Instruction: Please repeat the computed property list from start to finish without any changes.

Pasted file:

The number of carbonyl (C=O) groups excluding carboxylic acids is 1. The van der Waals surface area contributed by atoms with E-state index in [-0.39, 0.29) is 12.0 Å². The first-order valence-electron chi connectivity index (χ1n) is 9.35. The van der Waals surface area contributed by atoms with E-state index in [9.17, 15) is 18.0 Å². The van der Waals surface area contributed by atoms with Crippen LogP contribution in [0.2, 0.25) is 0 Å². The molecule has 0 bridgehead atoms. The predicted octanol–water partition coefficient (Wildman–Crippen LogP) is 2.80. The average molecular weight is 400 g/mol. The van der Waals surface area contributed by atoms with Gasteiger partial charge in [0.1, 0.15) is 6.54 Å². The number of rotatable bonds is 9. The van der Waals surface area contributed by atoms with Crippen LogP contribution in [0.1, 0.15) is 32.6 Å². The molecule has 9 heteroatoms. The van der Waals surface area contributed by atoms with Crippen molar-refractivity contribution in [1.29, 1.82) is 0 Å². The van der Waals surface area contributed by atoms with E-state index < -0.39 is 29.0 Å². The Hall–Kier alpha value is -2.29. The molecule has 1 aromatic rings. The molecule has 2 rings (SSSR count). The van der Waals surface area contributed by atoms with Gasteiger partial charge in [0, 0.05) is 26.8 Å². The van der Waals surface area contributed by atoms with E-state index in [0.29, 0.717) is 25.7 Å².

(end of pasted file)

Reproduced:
The number of carbonyl (C=O) groups excluding carboxylic acids is 1. The van der Waals surface area contributed by atoms with E-state index in [-0.39, 0.29) is 12.0 Å². The first-order valence-electron chi connectivity index (χ1n) is 9.35. The van der Waals surface area contributed by atoms with E-state index in [9.17, 15) is 18.0 Å². The van der Waals surface area contributed by atoms with Crippen LogP contribution in [0.2, 0.25) is 0 Å². The molecule has 0 bridgehead atoms. The predicted octanol–water partition coefficient (Wildman–Crippen LogP) is 2.80. The average molecular weight is 400 g/mol. The van der Waals surface area contributed by atoms with Gasteiger partial charge in [0.1, 0.15) is 6.54 Å². The number of rotatable bonds is 9. The van der Waals surface area contributed by atoms with Crippen LogP contribution in [0.1, 0.15) is 32.6 Å². The molecule has 9 heteroatoms. The van der Waals surface area contributed by atoms with Crippen molar-refractivity contribution in [1.29, 1.82) is 0 Å². The van der Waals surface area contributed by atoms with E-state index < -0.39 is 29.0 Å². The Hall–Kier alpha value is -2.29. The molecule has 1 aromatic rings. The molecule has 2 rings (SSSR count). The van der Waals surface area contributed by atoms with Gasteiger partial charge in [0, 0.05) is 26.8 Å². The van der Waals surface area contributed by atoms with E-state index in [0.29, 0.717) is 25.7 Å².